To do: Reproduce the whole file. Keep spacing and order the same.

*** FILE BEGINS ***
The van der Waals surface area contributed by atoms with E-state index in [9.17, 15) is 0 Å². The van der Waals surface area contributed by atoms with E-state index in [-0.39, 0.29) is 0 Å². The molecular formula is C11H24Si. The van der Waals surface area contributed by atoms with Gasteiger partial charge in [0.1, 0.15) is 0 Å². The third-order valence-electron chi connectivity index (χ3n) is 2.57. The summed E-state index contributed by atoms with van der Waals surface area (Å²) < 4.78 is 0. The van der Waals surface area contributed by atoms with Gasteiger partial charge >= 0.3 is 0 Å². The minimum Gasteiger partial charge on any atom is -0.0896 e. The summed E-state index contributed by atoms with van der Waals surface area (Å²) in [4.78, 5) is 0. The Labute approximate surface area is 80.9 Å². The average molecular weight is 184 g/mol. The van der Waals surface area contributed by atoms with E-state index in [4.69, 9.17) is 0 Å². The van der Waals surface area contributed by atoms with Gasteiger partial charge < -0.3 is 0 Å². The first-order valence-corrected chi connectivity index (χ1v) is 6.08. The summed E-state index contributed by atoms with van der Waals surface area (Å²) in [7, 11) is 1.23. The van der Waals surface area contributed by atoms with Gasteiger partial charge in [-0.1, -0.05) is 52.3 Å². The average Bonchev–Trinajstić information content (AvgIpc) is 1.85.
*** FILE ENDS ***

The van der Waals surface area contributed by atoms with E-state index in [9.17, 15) is 0 Å². The van der Waals surface area contributed by atoms with E-state index in [-0.39, 0.29) is 0 Å². The molecular formula is C11H24Si. The van der Waals surface area contributed by atoms with Gasteiger partial charge in [0.1, 0.15) is 0 Å². The third-order valence-electron chi connectivity index (χ3n) is 2.57. The summed E-state index contributed by atoms with van der Waals surface area (Å²) < 4.78 is 0. The van der Waals surface area contributed by atoms with Gasteiger partial charge >= 0.3 is 0 Å². The minimum Gasteiger partial charge on any atom is -0.0896 e. The summed E-state index contributed by atoms with van der Waals surface area (Å²) in [4.78, 5) is 0. The Labute approximate surface area is 80.9 Å². The average molecular weight is 184 g/mol. The van der Waals surface area contributed by atoms with E-state index in [4.69, 9.17) is 0 Å². The van der Waals surface area contributed by atoms with Gasteiger partial charge < -0.3 is 0 Å². The first-order valence-corrected chi connectivity index (χ1v) is 6.08. The summed E-state index contributed by atoms with van der Waals surface area (Å²) in [7, 11) is 1.23. The van der Waals surface area contributed by atoms with Gasteiger partial charge in [-0.1, -0.05) is 52.3 Å². The average Bonchev–Trinajstić information content (AvgIpc) is 1.85.